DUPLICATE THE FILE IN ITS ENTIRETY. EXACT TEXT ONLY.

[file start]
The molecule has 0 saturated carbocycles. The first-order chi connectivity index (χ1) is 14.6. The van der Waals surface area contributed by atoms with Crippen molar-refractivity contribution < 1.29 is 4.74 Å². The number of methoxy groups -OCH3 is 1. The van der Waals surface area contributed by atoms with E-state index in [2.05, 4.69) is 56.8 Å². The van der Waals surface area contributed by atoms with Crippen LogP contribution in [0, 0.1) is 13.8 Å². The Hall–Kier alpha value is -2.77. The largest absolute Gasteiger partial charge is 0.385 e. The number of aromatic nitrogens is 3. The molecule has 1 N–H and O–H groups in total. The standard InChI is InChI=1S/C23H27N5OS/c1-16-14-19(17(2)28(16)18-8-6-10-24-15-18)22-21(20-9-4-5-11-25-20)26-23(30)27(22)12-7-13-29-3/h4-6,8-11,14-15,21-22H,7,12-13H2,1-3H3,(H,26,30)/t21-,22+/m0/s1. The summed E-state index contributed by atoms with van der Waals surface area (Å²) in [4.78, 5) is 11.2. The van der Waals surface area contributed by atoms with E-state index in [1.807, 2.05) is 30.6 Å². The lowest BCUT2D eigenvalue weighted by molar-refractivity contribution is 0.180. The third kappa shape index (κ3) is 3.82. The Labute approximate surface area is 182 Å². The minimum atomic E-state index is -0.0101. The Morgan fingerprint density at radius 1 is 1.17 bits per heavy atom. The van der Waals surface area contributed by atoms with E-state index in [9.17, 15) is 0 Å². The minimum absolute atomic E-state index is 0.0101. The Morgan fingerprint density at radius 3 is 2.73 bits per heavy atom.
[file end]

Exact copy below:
The molecule has 0 saturated carbocycles. The first-order chi connectivity index (χ1) is 14.6. The van der Waals surface area contributed by atoms with Crippen molar-refractivity contribution < 1.29 is 4.74 Å². The number of methoxy groups -OCH3 is 1. The van der Waals surface area contributed by atoms with E-state index in [2.05, 4.69) is 56.8 Å². The van der Waals surface area contributed by atoms with Crippen LogP contribution in [0, 0.1) is 13.8 Å². The Hall–Kier alpha value is -2.77. The largest absolute Gasteiger partial charge is 0.385 e. The number of aromatic nitrogens is 3. The molecule has 1 N–H and O–H groups in total. The standard InChI is InChI=1S/C23H27N5OS/c1-16-14-19(17(2)28(16)18-8-6-10-24-15-18)22-21(20-9-4-5-11-25-20)26-23(30)27(22)12-7-13-29-3/h4-6,8-11,14-15,21-22H,7,12-13H2,1-3H3,(H,26,30)/t21-,22+/m0/s1. The summed E-state index contributed by atoms with van der Waals surface area (Å²) in [4.78, 5) is 11.2. The van der Waals surface area contributed by atoms with E-state index in [1.807, 2.05) is 30.6 Å². The lowest BCUT2D eigenvalue weighted by molar-refractivity contribution is 0.180. The third kappa shape index (κ3) is 3.82. The Labute approximate surface area is 182 Å². The minimum atomic E-state index is -0.0101. The Morgan fingerprint density at radius 1 is 1.17 bits per heavy atom. The van der Waals surface area contributed by atoms with E-state index in [9.17, 15) is 0 Å². The minimum absolute atomic E-state index is 0.0101. The Morgan fingerprint density at radius 3 is 2.73 bits per heavy atom.